The first organizational characteristic on the above list sets the stage. Organizations with mature PMOs are able to address a wide range of business problems more effectively, from executing corporate strategy and implementing project management methodology, to managing the project portfolio and balancing resources across competing initiatives (Pennypacker, 2008). In fact, to get a firm handle on the data and practices that can improve resource management, the PMO is essential.

Of key roles identified by Gartner, Inc. (Light & Berg, 2000) for a PMO, three specifically address issues central to resource management:

  • Resource evaluator: Based on experience from previous projects, the PMO can validate business assumptions about projects as to people, costs, and time, and can also serve as a source of information on cross-functional project resource conflicts or synergies,
  • A competency center: providing mentoring and training across the organization, and
  • Project management consulting center: providing a seat of governing responsibility for project management, and perhaps staffing projects with project managers (PMs) or deploying them as consultants (Light and Berg, 2000).

These roles—outlined with great foresight nearly a decade ago, at a time when PMOs were relatively rare—provide a picture of an organizational entity wherein the resources who staff projects are hired, trained, developed, career-tracked, and evaluated, as well as being thoughtfully allocated to projects. Over the past decade, we have seen PMO practice move in precisely this direction. Today, the mature PMO contributes to effective resource management in two crucial ways: By centralizing the management of project resources, and by deploying those resources rationally across the project portfolio.

Pooled project resources, managed from within the PMO.

Increasingly, according to our State of the PMO study, top-performing organizations have mature enterprise-level PMOs that pull in a number of roles and responsibilities related to human resource management. For instance, the top performers in that study, far more frequently than low-performing companies, perform resource identification; develop processes for assigning resources; manage a staff of project planners and controllers within the PMO; and manage their own training, professional development, and performance evaluations. Among the Top Ten PMO functions, according to the study, coaching and mentoring PMs ranked third, with 81% of the responding PMOs performing this function (Pennypacker, 2008, p. 10).

In the recent past, it was rare for PMOs to maintain and manage their own project management staff. However, the past few years have seen a significant trend in this direction. It's only logical that, as organizations move further and further away from the functional organization and ad hoc projects, project expertise becomes more centralized. Today, the most successful organizations are those with enterprise PMOs that manage a staff of PMs and project support roles. In fact, organizations identified by the State of the PMO study as high performers have larger PMOs (30% more staff), with more staff performing specialized roles, such as mentors, team leads, planners, controllers, and relationship managers (Pennypacker, 2008, p. 12).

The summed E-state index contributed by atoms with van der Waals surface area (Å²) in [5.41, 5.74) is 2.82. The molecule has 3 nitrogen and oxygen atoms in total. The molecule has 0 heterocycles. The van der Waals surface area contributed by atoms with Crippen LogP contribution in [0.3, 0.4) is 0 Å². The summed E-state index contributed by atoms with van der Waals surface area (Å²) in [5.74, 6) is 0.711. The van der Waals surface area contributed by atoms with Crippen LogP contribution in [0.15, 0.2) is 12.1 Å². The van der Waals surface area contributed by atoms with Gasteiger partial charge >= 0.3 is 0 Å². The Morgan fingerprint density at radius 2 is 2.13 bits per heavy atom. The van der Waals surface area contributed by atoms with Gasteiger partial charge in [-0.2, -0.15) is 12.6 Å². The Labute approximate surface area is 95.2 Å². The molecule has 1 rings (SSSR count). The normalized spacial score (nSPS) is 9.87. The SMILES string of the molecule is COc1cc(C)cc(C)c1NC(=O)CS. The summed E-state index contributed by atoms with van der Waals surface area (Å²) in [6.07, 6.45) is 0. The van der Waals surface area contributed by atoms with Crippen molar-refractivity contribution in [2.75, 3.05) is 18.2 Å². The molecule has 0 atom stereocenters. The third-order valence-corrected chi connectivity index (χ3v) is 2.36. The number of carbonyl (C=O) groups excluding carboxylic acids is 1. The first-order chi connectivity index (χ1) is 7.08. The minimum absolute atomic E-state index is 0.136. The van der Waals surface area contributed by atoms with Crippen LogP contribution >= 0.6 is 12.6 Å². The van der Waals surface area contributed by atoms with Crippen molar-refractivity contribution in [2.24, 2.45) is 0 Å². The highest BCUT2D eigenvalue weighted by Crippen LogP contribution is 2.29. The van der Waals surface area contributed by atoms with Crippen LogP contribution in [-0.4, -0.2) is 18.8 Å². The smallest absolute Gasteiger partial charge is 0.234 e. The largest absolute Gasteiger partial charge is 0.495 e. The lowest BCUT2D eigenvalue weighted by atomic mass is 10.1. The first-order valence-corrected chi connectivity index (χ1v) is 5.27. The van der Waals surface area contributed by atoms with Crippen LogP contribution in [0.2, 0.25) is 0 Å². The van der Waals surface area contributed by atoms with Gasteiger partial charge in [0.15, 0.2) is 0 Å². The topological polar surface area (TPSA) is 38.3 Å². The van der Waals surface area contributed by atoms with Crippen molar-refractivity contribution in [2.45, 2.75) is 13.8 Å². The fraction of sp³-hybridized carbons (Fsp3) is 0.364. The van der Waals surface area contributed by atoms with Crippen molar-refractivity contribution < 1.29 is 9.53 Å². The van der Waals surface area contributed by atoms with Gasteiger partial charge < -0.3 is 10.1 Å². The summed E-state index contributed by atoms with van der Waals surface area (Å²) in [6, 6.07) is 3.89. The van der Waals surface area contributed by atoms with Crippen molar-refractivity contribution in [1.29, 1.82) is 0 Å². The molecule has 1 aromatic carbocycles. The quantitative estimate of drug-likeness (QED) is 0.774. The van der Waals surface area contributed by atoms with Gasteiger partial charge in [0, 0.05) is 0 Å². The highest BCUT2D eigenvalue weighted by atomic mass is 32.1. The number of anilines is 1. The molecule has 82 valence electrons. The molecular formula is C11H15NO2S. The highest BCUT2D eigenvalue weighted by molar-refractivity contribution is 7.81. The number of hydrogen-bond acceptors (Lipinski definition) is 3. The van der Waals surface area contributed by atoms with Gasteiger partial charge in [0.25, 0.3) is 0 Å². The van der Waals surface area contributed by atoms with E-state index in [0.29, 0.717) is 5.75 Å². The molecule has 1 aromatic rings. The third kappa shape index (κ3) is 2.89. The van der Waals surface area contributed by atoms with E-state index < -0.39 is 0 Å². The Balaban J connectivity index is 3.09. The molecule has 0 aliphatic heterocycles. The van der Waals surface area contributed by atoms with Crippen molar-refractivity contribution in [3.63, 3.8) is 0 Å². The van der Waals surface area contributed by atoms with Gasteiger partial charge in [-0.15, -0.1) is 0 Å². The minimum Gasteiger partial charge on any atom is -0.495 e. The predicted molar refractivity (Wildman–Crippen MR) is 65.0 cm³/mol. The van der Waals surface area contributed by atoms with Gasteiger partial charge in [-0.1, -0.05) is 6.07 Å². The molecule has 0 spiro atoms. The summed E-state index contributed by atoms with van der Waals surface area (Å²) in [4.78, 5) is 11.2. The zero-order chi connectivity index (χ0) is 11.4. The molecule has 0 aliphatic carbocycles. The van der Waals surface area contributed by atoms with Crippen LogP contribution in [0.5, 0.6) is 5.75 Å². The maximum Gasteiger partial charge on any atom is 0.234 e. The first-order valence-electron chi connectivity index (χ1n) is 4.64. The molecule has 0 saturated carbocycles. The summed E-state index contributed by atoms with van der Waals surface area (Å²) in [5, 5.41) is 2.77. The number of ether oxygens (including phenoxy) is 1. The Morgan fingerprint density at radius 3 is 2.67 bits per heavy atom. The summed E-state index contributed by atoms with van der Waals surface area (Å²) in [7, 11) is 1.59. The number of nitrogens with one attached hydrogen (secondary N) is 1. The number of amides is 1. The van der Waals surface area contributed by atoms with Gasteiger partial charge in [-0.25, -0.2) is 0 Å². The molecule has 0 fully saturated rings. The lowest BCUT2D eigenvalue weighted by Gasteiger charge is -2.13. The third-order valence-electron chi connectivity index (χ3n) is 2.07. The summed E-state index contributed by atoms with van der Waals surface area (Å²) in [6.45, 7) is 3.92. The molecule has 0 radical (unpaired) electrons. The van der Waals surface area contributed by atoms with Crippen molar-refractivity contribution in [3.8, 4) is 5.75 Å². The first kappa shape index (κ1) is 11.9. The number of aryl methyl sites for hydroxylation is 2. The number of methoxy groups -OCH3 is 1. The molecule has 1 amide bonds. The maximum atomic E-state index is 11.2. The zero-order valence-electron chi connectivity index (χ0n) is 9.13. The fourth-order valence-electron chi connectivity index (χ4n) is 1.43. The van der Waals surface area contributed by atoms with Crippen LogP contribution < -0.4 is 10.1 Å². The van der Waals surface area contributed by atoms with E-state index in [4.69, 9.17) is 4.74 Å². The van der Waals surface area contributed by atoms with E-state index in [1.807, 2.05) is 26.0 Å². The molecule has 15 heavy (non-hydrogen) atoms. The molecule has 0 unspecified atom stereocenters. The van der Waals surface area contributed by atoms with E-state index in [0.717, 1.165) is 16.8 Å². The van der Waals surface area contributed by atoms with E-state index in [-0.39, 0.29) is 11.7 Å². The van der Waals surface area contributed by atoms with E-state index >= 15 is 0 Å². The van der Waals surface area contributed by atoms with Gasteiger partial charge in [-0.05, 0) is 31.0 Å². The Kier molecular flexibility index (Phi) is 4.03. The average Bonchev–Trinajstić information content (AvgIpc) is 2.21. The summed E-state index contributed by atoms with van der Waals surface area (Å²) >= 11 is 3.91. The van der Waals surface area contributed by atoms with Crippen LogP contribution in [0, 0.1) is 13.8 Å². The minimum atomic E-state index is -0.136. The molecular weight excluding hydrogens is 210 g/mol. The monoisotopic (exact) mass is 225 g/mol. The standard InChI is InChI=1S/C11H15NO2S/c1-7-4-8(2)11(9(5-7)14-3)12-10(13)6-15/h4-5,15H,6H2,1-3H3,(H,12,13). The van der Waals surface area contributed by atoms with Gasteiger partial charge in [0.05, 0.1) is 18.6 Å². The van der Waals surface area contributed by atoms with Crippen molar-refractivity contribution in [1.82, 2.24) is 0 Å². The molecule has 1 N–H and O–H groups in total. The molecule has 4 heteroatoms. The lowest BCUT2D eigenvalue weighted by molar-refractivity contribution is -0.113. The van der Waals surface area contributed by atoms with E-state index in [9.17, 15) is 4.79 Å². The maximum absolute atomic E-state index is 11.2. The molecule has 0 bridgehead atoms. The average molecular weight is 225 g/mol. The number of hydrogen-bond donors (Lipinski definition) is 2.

By concentrating project management resources within the PMO, an organization is able to achieve four goals critical to mastering resource management:

1. Assess the competency of PMs. Defining competencies for critical jobs helps a company identify criteria that can be used to assess employees for recruitment, in performance appraisal, and in making professional development choices. In truly competence-driven organizations, pay and other rewards are also linked to competency, as are training opportunities and other forms of professional development, so that:

  • PMs are appropriately recruited,
  • PM training is more effective,
  • Projects are managed at a higher level of quality,
  • Projects are delivered on time and within budget, and
  • Project failure rates decline.

Resource management is only one of the project management competencies that poor PMs struggle with; elevating the capabilities of PMs resolves a host of project problems, including resource challenges.

2. Build professional development programs. As a center for the development of expertise, the PMO makes possible a systematic, integrated professional development path and ties training to real project needs as well as rewarding project teams in ways that reflect and reinforce success on projects. This is quite different from the reward and training systems presently in place in most organizations, which tend to focus on functional areas and ignore project work in evaluation, training, and rewards.

When the PMO takes charge of developing professional, proactive managers, the process includes training, but begins with identifying PM competencies, hiring for or identifying those competencies in-house, creating performance metrics that reward PMs for the right behaviors, and creating a career path to attract and keep the best project performers.

In addition, since the PMO also is responsible for improving project performance at the same time that it grows project talent, it's usually advisable to create a “permeable” organization by blending in-house and contracted resources. For most companies, it takes five to seven years of investment to develop a competent team of in-house PMs. Organizations that don't have a proficiency in managing projects, or which don't have as many PMs as they need and don't want to incur the overhead to recruit and orient new employees, increasingly turn to outsourcing relationships. For the PMO, coordinating the development of PMs from diverse sources is a critical role.